Marta Cerdà Alimbau on her expressive, trial-and-error approach to graphic design

Working between control and freedom, the Amsterdam-based designer refers to her practice as a “dance”.

7 July 2020

For the past four years, Marta Cerdà Alimbau has been living “happily” in Amsterdam. A few weeks ago, however, she was meant to be moving to Barcelona – a transition that was disrupted by the global pandemic. “Right now I”m stuck at my place in Amsterdam,” she tells It’s Nice That. But despite the fact that she’s unable to move house just yet, this is a welcomed time for slowing things down and for a moment of contemplation.

A graphic designer by trade, Marta studied in Elisava, Barcelona, before working in various agencies and studios between Spain and Germany. Then, in the latter half of 2008, she won the ADC Young Guns award – a moment that inspired her to go out on her own and set up her studio. It’s now been 12 years since the launch, “time flies!” And since then, she’s come to work on an abundance of global projects in the fields of art direction, design, illustration and custom typography for the arts, culture and advertising sectors. “The way I tackle projects hasn’t changed much since then,” she tells us, “just that I have more tools now to express myself, like 3D”.

First and foremost, Marta believes that every project has a specific need and is something that she can adapt herself to. “For me, graphic design is not a surgical practice,” she says, “there is also room for self-expression in it. I don’t believe in a pure aesthetic design; we design for people, not for robots!” With this outlook in mind, the designer applies flexible process to commissions from agencies like Wieden+Kennedy, Droga 5, as well as magazines such as Espn, Goop, Fortune, The Guardian, and brands like Apple or Beats, as well as smaller clients. The projects that she tends to take on usually circle around visual identities, helping brands and magazines to create a custom typeface for products or building visual concepts.

“Magazines have been a playground for me,” she adds, explaining how printed matter is the medium that she finds the most liberating – for the fact that it enables her to work alongside talented art directors who “push boundaries” and bring ideas forward. A project that Marta is most proud of is the debut issue of Goop, as well as the work she did for Espn magazine – “but I also do a lot of illustration, mostly for brands.” For Goop – Gwyneth Paltrow’s quarterly publication that looks at clean beauty, nutrition and healing – she designed a range of retro-inspired typeface that pair amicably with colourful backdrops, the perfect companion to lifestyle photography.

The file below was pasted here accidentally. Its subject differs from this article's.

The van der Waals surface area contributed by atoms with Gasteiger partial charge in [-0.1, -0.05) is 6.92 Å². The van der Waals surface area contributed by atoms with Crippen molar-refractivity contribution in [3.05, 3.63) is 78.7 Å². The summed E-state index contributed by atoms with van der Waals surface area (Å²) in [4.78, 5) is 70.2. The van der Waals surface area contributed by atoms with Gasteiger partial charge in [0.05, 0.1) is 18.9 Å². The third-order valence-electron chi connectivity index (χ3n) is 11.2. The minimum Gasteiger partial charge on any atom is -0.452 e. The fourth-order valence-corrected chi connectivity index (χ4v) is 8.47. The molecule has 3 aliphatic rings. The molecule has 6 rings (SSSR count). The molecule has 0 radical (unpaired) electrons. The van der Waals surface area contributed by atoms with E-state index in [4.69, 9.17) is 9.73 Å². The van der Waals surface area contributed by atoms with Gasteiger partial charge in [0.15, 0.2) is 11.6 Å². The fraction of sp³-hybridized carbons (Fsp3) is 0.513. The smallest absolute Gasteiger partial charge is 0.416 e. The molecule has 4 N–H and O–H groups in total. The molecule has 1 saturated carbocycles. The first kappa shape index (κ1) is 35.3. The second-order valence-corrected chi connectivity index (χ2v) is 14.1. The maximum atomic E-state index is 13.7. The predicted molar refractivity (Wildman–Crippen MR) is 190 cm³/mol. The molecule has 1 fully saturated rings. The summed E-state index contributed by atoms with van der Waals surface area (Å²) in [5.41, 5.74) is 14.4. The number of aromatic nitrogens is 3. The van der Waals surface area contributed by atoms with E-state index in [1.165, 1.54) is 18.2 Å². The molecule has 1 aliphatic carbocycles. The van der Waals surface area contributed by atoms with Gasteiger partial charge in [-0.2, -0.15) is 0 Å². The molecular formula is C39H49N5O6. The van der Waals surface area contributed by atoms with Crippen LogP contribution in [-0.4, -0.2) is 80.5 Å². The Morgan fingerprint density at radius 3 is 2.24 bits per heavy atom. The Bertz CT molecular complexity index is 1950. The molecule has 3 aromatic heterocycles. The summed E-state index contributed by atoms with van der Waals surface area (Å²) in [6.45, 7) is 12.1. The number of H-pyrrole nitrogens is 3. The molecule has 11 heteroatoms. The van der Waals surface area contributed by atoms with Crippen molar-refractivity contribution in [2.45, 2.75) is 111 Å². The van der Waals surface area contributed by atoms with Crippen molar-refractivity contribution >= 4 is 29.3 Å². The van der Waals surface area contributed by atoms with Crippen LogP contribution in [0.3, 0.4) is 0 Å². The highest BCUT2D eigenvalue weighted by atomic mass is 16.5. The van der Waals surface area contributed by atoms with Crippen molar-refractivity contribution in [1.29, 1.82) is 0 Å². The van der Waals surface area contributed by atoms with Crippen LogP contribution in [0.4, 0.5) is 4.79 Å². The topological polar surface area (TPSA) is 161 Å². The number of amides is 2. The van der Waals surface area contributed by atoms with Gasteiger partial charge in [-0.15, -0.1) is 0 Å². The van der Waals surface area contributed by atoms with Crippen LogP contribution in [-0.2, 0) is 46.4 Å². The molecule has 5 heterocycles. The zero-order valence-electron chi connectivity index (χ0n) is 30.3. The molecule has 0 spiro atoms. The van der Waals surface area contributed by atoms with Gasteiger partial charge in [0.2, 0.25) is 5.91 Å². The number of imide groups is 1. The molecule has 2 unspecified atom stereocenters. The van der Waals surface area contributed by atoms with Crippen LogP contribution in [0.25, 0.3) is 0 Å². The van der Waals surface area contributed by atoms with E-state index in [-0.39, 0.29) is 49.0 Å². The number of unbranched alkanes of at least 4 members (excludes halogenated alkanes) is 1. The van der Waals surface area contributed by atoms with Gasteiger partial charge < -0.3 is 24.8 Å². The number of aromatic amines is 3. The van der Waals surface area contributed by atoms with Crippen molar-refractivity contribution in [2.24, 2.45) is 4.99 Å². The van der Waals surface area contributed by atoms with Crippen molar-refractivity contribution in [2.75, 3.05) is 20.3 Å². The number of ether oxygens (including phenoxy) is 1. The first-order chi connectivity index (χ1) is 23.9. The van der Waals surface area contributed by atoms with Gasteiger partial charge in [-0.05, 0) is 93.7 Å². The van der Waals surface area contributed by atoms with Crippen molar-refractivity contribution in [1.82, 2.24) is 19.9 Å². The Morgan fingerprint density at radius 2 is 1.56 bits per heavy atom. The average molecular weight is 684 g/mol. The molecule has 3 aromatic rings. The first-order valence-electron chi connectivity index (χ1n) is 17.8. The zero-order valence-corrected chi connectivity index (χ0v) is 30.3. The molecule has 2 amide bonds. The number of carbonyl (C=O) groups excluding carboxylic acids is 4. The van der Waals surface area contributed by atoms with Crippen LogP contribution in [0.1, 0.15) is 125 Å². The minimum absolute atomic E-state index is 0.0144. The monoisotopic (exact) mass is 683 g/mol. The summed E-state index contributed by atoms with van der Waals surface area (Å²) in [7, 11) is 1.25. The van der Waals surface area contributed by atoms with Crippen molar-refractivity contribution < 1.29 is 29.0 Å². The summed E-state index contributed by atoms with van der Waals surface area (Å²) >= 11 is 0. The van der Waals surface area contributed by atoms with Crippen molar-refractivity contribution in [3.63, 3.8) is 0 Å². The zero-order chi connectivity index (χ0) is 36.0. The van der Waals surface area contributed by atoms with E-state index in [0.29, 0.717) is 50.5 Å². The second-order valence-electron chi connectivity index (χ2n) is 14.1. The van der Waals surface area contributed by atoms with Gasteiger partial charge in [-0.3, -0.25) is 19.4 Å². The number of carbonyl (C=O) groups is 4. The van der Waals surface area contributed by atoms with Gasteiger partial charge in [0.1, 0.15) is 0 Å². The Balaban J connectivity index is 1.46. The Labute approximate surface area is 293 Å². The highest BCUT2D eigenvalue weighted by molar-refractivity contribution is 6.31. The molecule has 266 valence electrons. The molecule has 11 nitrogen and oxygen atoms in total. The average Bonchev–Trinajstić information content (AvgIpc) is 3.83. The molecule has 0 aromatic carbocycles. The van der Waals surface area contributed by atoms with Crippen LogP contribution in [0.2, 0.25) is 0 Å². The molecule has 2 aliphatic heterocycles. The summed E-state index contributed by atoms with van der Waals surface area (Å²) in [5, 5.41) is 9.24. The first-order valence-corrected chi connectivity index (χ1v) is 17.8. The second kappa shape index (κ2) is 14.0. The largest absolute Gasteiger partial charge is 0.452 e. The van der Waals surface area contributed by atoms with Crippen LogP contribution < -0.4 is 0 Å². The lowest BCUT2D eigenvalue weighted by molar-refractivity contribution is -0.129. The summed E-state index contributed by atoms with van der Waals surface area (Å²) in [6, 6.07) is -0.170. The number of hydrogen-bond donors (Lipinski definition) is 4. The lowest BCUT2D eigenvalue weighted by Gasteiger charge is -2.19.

Goop is just a small example of her varied portfolio, which is one that she describes as “expressive and colourful, yet has some containment in it.” She continues: “I like to dance between these two radical elements: expression and control. Joan Miró used to say: ‘The works must be conceived with first in the soul but executed with clinical coolness.’ That’s what I try to do.”

This aesthetic is achieved through research and a structural approach to design. With a love of old books and records, Marta will search out the hidden gems from these sources to develop her work. Push Pin Graphics is an example that she refers to for inspiration, because of its “intensive graphic investigation” into history books before the process or job begins. Elsewhere, she cites Bridget Riley, U. G. Sato, Igarashi, Alfred Roller, Tom Wesselman and various others as her main influences.

Continuing to explain her process, a further word that she uses to describe it is “chaotic” – simply because she adheres to this trial-and-error approach to analysis. “I like to get really lost and then find myself in a different place,” she says. “I find that this the way I get to be more free in terms of creativity. I usually set a scenario first that maps out where to move so I don’t get totally lost.”

With all of this mind, the latest project of Marta’s – which is yet to be published – will see the designer produce the album artwork for a theorist, Josep Maria Martí Duran, launched in accompaniment with an essay on the philosopher Ramón Andrés. “It’s going to have the shape of a book, but it’s an album,” she concludes, telling us how she’d developed the concept design for it. As well as a further project for Wieden+Kennedy’s current exhibition in Amsterdam, it’s clear that Marta has many versatile tricks up her sleeve.

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About the Author

Ayla Angelos

Ayla is currently covering Jenny as It’s Nice That’s online editor. She has spent nearly a decade as a journalist, and covers a range of topics including photography, art and graphic design. Feel free to contact Ayla with any stories or new creative projects.

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